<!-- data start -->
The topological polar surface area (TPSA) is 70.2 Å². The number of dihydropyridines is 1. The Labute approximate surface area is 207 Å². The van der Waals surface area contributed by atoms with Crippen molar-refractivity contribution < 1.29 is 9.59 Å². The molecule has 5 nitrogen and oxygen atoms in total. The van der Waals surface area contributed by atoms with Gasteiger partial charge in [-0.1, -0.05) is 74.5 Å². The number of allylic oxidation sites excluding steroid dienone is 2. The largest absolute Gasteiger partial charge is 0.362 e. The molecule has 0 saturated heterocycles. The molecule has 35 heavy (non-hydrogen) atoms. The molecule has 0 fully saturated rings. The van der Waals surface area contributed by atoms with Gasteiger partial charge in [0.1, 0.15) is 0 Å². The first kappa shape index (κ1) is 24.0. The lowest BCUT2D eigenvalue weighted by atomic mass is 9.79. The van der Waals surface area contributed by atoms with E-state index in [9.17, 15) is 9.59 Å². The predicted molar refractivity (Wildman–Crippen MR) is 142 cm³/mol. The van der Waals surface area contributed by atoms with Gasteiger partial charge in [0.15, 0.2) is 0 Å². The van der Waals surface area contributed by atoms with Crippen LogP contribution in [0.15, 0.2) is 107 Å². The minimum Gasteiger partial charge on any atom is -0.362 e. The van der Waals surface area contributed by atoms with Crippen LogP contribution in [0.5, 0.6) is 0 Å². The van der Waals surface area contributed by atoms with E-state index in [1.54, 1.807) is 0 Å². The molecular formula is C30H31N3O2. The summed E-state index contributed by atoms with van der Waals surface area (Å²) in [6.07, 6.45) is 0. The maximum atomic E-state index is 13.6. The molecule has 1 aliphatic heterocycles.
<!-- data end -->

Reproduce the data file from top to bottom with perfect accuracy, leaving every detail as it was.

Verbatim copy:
The topological polar surface area (TPSA) is 70.2 Å². The number of dihydropyridines is 1. The Labute approximate surface area is 207 Å². The van der Waals surface area contributed by atoms with Crippen molar-refractivity contribution < 1.29 is 9.59 Å². The molecule has 5 nitrogen and oxygen atoms in total. The van der Waals surface area contributed by atoms with Gasteiger partial charge in [-0.1, -0.05) is 74.5 Å². The number of allylic oxidation sites excluding steroid dienone is 2. The largest absolute Gasteiger partial charge is 0.362 e. The molecule has 0 saturated heterocycles. The molecule has 35 heavy (non-hydrogen) atoms. The molecule has 0 fully saturated rings. The van der Waals surface area contributed by atoms with Gasteiger partial charge in [0.1, 0.15) is 0 Å². The first kappa shape index (κ1) is 24.0. The lowest BCUT2D eigenvalue weighted by atomic mass is 9.79. The van der Waals surface area contributed by atoms with E-state index in [9.17, 15) is 9.59 Å². The predicted molar refractivity (Wildman–Crippen MR) is 142 cm³/mol. The van der Waals surface area contributed by atoms with Gasteiger partial charge in [0.15, 0.2) is 0 Å². The van der Waals surface area contributed by atoms with Crippen LogP contribution in [0.15, 0.2) is 107 Å². The minimum Gasteiger partial charge on any atom is -0.362 e. The van der Waals surface area contributed by atoms with Crippen LogP contribution in [0.5, 0.6) is 0 Å². The van der Waals surface area contributed by atoms with E-state index in [1.54, 1.807) is 0 Å². The molecular formula is C30H31N3O2. The summed E-state index contributed by atoms with van der Waals surface area (Å²) in [6.07, 6.45) is 0. The maximum atomic E-state index is 13.6. The molecule has 1 aliphatic heterocycles.